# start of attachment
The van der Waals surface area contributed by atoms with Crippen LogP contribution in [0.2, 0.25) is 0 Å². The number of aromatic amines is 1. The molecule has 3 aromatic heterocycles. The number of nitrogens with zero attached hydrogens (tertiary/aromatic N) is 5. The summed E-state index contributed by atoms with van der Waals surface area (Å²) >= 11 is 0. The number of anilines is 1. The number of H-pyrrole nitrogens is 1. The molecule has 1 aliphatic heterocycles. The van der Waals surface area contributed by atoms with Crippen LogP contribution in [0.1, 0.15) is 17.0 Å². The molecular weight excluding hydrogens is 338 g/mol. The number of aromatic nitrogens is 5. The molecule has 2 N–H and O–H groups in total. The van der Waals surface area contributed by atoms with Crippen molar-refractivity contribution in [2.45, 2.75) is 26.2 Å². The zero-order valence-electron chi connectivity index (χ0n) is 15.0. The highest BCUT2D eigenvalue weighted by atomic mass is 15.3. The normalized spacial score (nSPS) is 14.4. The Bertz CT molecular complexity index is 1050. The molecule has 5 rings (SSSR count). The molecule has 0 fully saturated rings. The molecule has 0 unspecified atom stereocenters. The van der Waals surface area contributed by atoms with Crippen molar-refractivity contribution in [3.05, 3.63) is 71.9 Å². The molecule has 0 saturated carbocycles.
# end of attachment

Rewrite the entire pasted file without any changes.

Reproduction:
The van der Waals surface area contributed by atoms with Crippen LogP contribution in [0.2, 0.25) is 0 Å². The number of aromatic amines is 1. The molecule has 3 aromatic heterocycles. The number of nitrogens with zero attached hydrogens (tertiary/aromatic N) is 5. The summed E-state index contributed by atoms with van der Waals surface area (Å²) >= 11 is 0. The number of anilines is 1. The number of H-pyrrole nitrogens is 1. The molecule has 1 aliphatic heterocycles. The van der Waals surface area contributed by atoms with Crippen LogP contribution in [0.1, 0.15) is 17.0 Å². The molecular weight excluding hydrogens is 338 g/mol. The number of aromatic nitrogens is 5. The molecule has 2 N–H and O–H groups in total. The van der Waals surface area contributed by atoms with Crippen molar-refractivity contribution in [2.45, 2.75) is 26.2 Å². The zero-order valence-electron chi connectivity index (χ0n) is 15.0. The highest BCUT2D eigenvalue weighted by atomic mass is 15.3. The normalized spacial score (nSPS) is 14.4. The Bertz CT molecular complexity index is 1050. The molecule has 5 rings (SSSR count). The molecule has 0 fully saturated rings. The molecule has 0 unspecified atom stereocenters. The van der Waals surface area contributed by atoms with Crippen molar-refractivity contribution in [3.05, 3.63) is 71.9 Å². The molecule has 0 saturated carbocycles.